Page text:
Maine (2018)

maine

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A woman’s quest to find herself takes an unexpected turn in this drama from writer-director Matthew Brown.

Bluebird is a married Spanish woman who is traveling in the Appalachian Mountains in a quest to find herself. She meets a man named Lake, who like her, is also on the trail to find himself. She warms up to him and two make conversation. When he begins to pursue her, she decides to take him along for the trip only so she can make some conversation with someone.

The conversations between the two go up and down as they go from casual conversations to some arguments due to a feeling insecurity on Bluebird’s part. As Lake attempts to understand why Bluebird won’t explain why she is exactly on this trip, he eventually respects her decision. The two slowly begin to warm up to each other to a point where Bluebird begins to question whether what she is doing is right.

This is quite an interesting film from writer-director Matthew Brown that starts out quite in an ingenious manner. The first ten minutes of its 86-minute has absolutely no dialogue. However, the lack of dialogue also serves as the catalyst for its basic plot of a woman on the road to self-discovery and the man who becomes a confidant and a potential love interest.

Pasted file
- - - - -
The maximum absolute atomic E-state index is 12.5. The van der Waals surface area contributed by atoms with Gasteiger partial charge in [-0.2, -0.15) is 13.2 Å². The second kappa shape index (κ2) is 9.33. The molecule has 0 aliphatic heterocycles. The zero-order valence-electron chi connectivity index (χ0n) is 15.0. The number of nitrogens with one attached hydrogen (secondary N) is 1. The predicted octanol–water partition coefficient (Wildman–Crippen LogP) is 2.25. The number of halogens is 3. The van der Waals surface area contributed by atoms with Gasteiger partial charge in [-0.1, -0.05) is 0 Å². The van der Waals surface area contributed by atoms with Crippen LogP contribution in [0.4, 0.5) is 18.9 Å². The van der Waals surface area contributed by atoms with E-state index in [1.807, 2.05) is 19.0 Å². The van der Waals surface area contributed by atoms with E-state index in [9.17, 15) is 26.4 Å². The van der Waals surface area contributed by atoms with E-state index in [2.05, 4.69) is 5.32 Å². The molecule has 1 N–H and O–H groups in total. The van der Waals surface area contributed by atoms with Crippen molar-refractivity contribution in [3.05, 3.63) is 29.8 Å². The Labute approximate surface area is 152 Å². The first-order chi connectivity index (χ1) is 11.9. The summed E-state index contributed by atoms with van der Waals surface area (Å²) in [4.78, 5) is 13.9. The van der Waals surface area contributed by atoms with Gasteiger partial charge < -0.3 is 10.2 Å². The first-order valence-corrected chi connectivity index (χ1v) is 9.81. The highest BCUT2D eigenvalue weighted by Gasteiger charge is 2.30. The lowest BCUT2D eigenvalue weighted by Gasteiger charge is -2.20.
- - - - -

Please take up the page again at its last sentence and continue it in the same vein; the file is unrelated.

The film’s focus is on the characters of Bluebird and Lake, played respectively by Laia Costa and Thomas Mann. Brown’s approach to bringing these two together has them acting in a natural sense of conversation. There is of course at times, the language barrier as well as brings a sense of pop culture reference when Lake explains to Bluebird the idea of Wayne’s World when he quotes a line and she doesn’t get it. Then there’s a reference to Spongebob that causes a sense of conflict between the two. However, the focus is more on their bond that may or may not eventually become something more.

Maine is an interesting character study film that has the feel of a documentary at times and the chemistry between leads Laia Costa and Thomas Mann helps drive the film. Some nice twists and turns in the final moments as well as the opening 10-minutes of non-dialogue only make this an indie drama worth checking out.

WFG RATING: B

Orion Classics presents a Beachside Films production. Director: Matthew Brown. Producers: Summer Shelton, Michael B. Clark, and Alex Turtletaub. Writer: Matthew Brown. Cinematography: Donald R. Monroe. Editing: Sofi Marshall.

Cast: Laia Costa, Thomas Mann, Pete Burns, Matthew Brown, Yossie Mulyadi, Neil Soffer, Jeremy DeCarlos, Pat Dortch.

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